Investment opportunities posted on this website are “private placements” of securities that are not publicly traded, are subject to holding period requirements, and are intended for investors who do not need a liquid investment. Investing in private companies may be considered highly speculative and involves a high degree of risk, including the risk of substantial loss of investment. Investors must be able to afford the loss of their entire investment.
Past performance is no guarantee of future results. The investment return and principal value of an investment will fluctuate so that an investor’s shares, when redeemed, may be worth more or less than their original cost.
Investing involves risk. Principal loss is possible.
Investors should carefully consider the investment objectives, risks, charges and expenses. Because Pre-IPO is private equity, there are no standard disclosures. Therefore all investments are considered risky.
Pre IPO is for accredited investors only. This website is for accredited investors only.
In the United States, to be considered an accredited investor, one must have a net worth of at least $1,000,000, excluding the value of one’s primary residence, or have income at least $200,000 each year for the last two years (or $300,000 combined income if married) and have the expectation to make the same amount this year. The term “accredited investor” is defined in Rule 501 of Regulation D of the U.S. Securities and Exchange Commission (SEC) as:
- a bank, insurance company, registered investment company, business development company, or small business investment company;
- an employee benefit plan, within the meaning of the Employee Retirement Income Security Act, if a bank, insurance company, or registered investment adviser makes the investment decisions, or if the plan has total assets in excess of $5 million;
- a charitable organization, corporation, or partnership with assets exceeding $5 million;
- a director, executive officer, or general partner of the company selling the securities;
- a business in which all the equity owners are accredited investors;
- a natural person who has individual net worth, or joint net worth with the person’s spouse, that exceeds $1 million at the time of the purchase, or has assets under management of $1 million or above, excluding the value of the individual’s primary residence;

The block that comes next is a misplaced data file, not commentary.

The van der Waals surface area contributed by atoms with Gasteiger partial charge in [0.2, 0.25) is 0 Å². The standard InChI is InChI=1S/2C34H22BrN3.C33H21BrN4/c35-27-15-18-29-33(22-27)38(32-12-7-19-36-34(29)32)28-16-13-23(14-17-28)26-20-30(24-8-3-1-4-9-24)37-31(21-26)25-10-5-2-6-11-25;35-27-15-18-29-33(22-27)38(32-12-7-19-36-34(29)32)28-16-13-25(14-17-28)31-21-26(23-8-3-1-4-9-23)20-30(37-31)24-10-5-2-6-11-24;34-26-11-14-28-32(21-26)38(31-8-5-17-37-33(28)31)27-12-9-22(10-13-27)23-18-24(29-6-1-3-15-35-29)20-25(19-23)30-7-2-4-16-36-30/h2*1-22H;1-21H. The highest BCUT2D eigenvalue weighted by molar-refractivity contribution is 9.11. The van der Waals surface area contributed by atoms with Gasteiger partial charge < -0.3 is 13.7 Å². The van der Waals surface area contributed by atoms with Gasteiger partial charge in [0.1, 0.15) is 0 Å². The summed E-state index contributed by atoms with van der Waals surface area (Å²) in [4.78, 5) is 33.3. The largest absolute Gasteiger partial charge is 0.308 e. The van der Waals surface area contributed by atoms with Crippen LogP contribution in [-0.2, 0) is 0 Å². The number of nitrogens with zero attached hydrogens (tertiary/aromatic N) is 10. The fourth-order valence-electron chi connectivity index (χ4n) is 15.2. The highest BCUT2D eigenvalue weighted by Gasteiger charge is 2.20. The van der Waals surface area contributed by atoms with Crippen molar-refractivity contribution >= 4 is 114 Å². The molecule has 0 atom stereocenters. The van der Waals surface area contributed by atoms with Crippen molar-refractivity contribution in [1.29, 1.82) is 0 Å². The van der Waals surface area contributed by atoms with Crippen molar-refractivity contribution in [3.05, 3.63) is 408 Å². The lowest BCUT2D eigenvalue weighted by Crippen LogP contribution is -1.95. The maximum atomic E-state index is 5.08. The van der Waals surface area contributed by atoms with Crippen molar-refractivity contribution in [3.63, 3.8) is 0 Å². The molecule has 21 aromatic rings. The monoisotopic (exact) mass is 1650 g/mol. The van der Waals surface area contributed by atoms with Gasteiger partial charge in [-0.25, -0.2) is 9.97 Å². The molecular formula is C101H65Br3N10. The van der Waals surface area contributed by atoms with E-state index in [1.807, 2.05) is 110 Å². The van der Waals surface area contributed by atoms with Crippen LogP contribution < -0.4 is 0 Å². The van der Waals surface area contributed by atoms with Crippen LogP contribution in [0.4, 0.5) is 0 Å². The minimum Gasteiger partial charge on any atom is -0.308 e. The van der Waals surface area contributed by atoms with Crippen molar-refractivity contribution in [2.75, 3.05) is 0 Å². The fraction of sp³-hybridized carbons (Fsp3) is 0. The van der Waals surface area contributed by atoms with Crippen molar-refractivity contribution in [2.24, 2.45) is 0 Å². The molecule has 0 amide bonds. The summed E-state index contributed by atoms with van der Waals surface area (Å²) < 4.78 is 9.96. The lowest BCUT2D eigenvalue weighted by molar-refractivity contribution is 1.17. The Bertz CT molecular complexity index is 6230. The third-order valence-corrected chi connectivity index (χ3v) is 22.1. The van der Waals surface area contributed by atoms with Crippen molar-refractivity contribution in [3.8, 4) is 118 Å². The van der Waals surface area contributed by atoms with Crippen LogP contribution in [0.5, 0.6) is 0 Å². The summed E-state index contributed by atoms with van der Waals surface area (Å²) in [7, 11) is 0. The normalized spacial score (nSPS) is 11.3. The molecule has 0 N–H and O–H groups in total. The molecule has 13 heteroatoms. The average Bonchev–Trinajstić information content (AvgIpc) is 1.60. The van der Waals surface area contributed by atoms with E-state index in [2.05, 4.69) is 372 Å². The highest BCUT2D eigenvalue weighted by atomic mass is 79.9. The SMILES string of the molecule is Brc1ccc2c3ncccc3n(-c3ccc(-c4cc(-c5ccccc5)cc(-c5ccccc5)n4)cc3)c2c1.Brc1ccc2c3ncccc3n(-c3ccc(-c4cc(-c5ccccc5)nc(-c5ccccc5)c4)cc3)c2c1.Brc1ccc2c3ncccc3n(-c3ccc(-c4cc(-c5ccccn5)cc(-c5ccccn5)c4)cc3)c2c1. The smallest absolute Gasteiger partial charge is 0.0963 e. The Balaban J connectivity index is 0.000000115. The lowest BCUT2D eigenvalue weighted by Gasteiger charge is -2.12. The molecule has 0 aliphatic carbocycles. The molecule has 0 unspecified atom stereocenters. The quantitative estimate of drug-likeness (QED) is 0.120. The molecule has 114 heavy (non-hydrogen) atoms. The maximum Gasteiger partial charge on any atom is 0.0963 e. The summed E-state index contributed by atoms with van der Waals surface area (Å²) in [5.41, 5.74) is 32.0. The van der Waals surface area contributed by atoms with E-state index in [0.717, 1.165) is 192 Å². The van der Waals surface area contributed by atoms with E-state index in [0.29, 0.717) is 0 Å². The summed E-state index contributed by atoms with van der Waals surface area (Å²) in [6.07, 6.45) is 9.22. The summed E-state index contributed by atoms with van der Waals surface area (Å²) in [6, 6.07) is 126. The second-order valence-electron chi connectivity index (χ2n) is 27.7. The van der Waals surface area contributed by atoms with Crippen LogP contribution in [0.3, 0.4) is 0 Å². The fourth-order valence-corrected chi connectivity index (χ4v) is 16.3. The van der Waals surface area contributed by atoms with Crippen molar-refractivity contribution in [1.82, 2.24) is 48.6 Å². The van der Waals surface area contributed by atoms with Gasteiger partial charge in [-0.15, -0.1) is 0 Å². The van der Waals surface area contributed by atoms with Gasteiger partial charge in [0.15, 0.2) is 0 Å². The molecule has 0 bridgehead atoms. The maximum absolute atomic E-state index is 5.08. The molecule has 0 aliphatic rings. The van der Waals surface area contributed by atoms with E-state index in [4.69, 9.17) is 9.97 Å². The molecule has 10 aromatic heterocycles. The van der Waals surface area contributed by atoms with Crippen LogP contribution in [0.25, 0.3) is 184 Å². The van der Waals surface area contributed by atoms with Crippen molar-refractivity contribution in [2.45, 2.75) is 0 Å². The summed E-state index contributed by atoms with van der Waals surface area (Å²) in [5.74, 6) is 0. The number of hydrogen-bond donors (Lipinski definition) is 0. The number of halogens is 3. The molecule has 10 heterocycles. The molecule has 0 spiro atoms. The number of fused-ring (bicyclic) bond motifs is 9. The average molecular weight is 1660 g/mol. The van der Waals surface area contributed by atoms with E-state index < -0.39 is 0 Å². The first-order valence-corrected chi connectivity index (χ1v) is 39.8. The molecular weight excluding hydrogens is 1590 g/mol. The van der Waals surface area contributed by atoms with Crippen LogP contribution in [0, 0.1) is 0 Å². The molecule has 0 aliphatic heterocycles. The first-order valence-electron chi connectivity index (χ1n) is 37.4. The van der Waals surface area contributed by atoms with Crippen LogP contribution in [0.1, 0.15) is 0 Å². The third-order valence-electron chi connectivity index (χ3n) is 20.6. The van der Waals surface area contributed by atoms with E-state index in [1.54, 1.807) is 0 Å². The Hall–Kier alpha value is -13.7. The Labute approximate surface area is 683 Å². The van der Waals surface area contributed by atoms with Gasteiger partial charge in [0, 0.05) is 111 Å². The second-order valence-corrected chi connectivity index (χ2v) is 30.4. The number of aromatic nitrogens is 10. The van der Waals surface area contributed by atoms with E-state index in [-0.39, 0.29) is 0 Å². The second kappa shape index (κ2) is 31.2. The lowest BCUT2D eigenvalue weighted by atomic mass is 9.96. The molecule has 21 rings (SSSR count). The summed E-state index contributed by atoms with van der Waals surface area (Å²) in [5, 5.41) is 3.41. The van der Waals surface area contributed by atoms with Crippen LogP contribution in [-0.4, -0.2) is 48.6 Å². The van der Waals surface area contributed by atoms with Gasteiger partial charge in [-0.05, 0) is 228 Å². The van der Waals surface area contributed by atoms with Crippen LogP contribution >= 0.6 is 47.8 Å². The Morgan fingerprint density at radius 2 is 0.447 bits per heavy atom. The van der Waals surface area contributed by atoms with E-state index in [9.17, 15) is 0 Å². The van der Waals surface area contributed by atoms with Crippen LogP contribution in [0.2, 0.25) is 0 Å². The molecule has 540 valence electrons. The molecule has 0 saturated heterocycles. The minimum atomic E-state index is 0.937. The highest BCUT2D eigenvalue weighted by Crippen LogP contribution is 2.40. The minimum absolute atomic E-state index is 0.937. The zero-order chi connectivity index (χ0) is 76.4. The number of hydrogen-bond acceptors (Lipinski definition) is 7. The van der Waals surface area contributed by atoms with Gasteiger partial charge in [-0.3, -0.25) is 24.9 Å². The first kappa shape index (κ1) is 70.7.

- a natural person with income exceeding $200,000 in each of the two most recent years or joint income with a spouse exceeding $300,000 for those years and a reasonable expectation of the same income level in the current year; or
- a trust with assets in excess of $5 million, not formed to acquire the securities offered, whose purchases a sophisticated person makes.”
The above content was copied from Wikipedia here: https://en.wikipedia.org/wiki/Accredited_investor
All transactions are subject to ROFR
When transacting with a company directly, the company always has the Right of First Refusal or ROFR.
To learn more about ROFR visit Wikipedia or read here:
Right of first refusal (ROFR or RFR) is a contractual right that gives its holder the option to enter a business transaction with the owner of something, according to specified terms, before the owner is entitled to enter into that transaction with a third party. A first refusal right must have at least three parties: the owner, the third party or buyer and the option holder. In general, the owner must make the same offer to the option holder before making the offer to the buyer. The right of first refusal is similar in concept to a call option.
An ROFR can cover almost any sort of asset, including real estate, personal property, a patent license, a screenplay, or an interest in a business. It might also cover business transactions that are not strictly assets, such as the right to enter a joint venture or distribution arrangement. In entertainment, a right of first refusal on a concept or a screenplay would give the holder the right to make that movie first. Only if the holder turns it down may the owner then shop it around to other parties.
Because an ROFR is a contract right, the holder’s remedies for breach are typically limited to recovery of damages. In other words, if the owner sells the asset to a third party without offering the holder the opportunity to purchase it first, the holder can then sue the owner for damages but may have a difficult time obtaining a court order to stop or reverse the sale. However, in some cases the option becomes a property right that may be used to invalidate an improper sale.
ROFR also arises in visitation agreements/orders in divorce cases. In such cases, an ROFR may require a custodial parent to offer parenting time to the non-custodial parent (rather than having a child supervised by a third party) any time that the custodial parent or his/her family is unable to exercise his/her right to parenting time (e.g., the custodial parent needs to travel out of town). Under these circumstances a breach may result in a finding of contempt and any remedies for contempt.
An ROFR differs from a Right of First Offer (ROFO, also known as a Right of First Negotiation) in that the ROFO merely obliges the owner to undergo exclusive good faithnegotiations with the rights holder before negotiating with other parties. A ROFR is an option to enter a transaction on exact or approximate transaction terms. A ROFO is merely an agreement to negotiate.